On the moon there is mountaineering

Galileo turned his telescope to the Moon one night in November 1609 and noticed that the changing shadows showed that there were mountains. I’m curious what it would entail to climb them.

I chose the central peaks of the beautiful Theophilus crater to the southeast for my adventure. The summit is about 1800 meters above the crater floor, and the summit has minor inclines due to meteor bombardment ages, so it should be a hike rather than a climb. Despite the considerable altitude difference, I assumed that due to the Moon’s reduced gravity, it would be fairly straightforward to complete the ascent in a reasonable amount of time – but would it be?

Let’s first consider overland hiking. On Earth, we have Naismith’s rule (1892) for estimating walking times: 1 hour for 5 km of distance plus 1 hour for 600 m of elevation gain. With a summit 1800m above us and a 15km round trip, the rule would give us a travel time of 6 hours (excluding rest and meal breaks) if the ascent was on Earth.

Gravity on the Moon is one-sixth that on Earth, but I would have to wear a heavy spacesuit with a survival bag that adds 80kg, so overall my weight would be about one-third of my Earth weight. Therefore, I thought that for the same energy expenditure, I could travel three times faster on the Moon, a rapid ascent of only 2 hours. However, this means that I would progress at an average speed of 7.5 km/h – I would have already adopted a running gait if I were on Earth. With lower gravity reducing foot traction on the lunar regolith, the resulting “scree run” up the mountain would most likely cause falls, possibly tearing the spacesuit, which would be fatal. As the Apollo 17 crew experimented with kangaroo hops down a steep incline, the motto had to be “walk, don’t run.”

A simple mechanical model of walking is based on an inverse pendulum. The center of mass (m kg) is assumed to rotate at speed vm/s in an arc of radius rm around the point of contact of the foot with the ground. The downward force due to weight is mg (on Earth g = 9.81 m/s2) and this provides the centripetal force (Fc) to keep the foot in contact with the ground Fc = mv2/r. Therefore, v2/rg (a dimensionless ratio dubbed the Froude number) must be less than unity, otherwise the foot lifts off the ground and we begin a run. For a “leg” of 1 m at the center of mass of the body, we therefore have a limit ground speed of 11 km/h. Now, while Olympic speed walkers can achieve such speeds, they do so by adopting a special gait, rotating their hips and taking many short steps. However, with a natural gait, empirically, most people start running at a Froude number of about 0.5 (about 8 km/h). Although less than unity, walking faster causes discomfort in the ankle and associated musculature, and although running is initially less energetically supportive, it is more comfortable at these speeds.

So what’s the fastest I can walk on the moon? Looking at the data from the Apollo missions (see “Lunar paces”, Apollo 11 Lunar Surface Journal, November 2010), the astronauts walked at 2.2 km/h on the flat, while Neil Armstrong reached 3.6 km/h in adopting a loping gait. Low walking speeds and the tendency to lope may be due to the stiffness of the suits impeding limb movement. Although there is no data on maintaining a reasonable pace over a long distance, Buzz Aldrin believed that the particular movement of the body in the suit would make distance walking tiring. But suppose nowadays spacesuits might be better designed for longer walks.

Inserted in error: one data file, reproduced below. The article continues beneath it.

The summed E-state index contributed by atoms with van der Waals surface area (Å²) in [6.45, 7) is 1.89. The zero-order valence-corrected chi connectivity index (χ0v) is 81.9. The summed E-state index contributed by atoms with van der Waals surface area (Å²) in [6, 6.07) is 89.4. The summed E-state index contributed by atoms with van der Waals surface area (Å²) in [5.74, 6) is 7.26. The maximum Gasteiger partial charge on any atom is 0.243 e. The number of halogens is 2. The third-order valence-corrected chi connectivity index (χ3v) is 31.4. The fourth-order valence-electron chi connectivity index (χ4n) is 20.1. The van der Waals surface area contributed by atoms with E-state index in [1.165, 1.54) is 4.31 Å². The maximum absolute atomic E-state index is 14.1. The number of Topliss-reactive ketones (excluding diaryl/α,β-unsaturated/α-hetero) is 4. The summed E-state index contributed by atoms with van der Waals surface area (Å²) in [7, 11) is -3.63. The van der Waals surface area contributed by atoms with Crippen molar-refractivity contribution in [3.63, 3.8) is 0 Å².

In the reduced gravity of the Moon (g = 1.62 m/s2) a Froude number of 0.5 would give a maximum walking speed of only 3 km/h, thus applying a modified Naismith’s rule (assuming pessimistically that the same distance/ascent ratio applies) our expedition would take 10 hours, which exceeds the Extra Vehicular Activity (EVA) times of the Apollo missions (7 hours). But does the walk-run transition occur at the same Froude number on the Moon?

Treadmill tests were performed with both simulated lunar gravity, using aerial suspension, and real lunar gravity, as experienced in 30 s time slices during the parabolic flight phase of a DC-9 (J. Exp. Biol. 217 3200). The researchers obtained similar results for both tests and found that the volunteers only started a run at a Froude number of 1.25 ± 0.37 (average of the two sets of results), corresponding to a speed of about 5 km/h on the flat. The Froude number greater than unity was thought to be due to the downward forces generated by the swinging arms and free leg being greater in reduced gravity than on Earth, thus rendering the inverse pendulum model inaccurate.

The Apollo moonwalkers in their adamant spacesuits chose to jump rather than walk at speeds below that corresponding to Lunar Froude’s walk/run transition number. However, if more flexible spacesuits can be designed, in the reduced gravity on the Moon, a walking speed of the same value as used in Earth’s Naismith’s rule should be possible. The time to climb the Theophilus peak would therefore only be 6 hours, but with rests it would probably exceed the allowed Apollo EVA times and consume the consumables (oxygen, water) and the battery life of the Apollo support packs, which was limited to 8 hours. Perhaps modern technology could ameliorate these time-limiting factors to take the climb beyond the realms of speculation when we walk on the Moon again.

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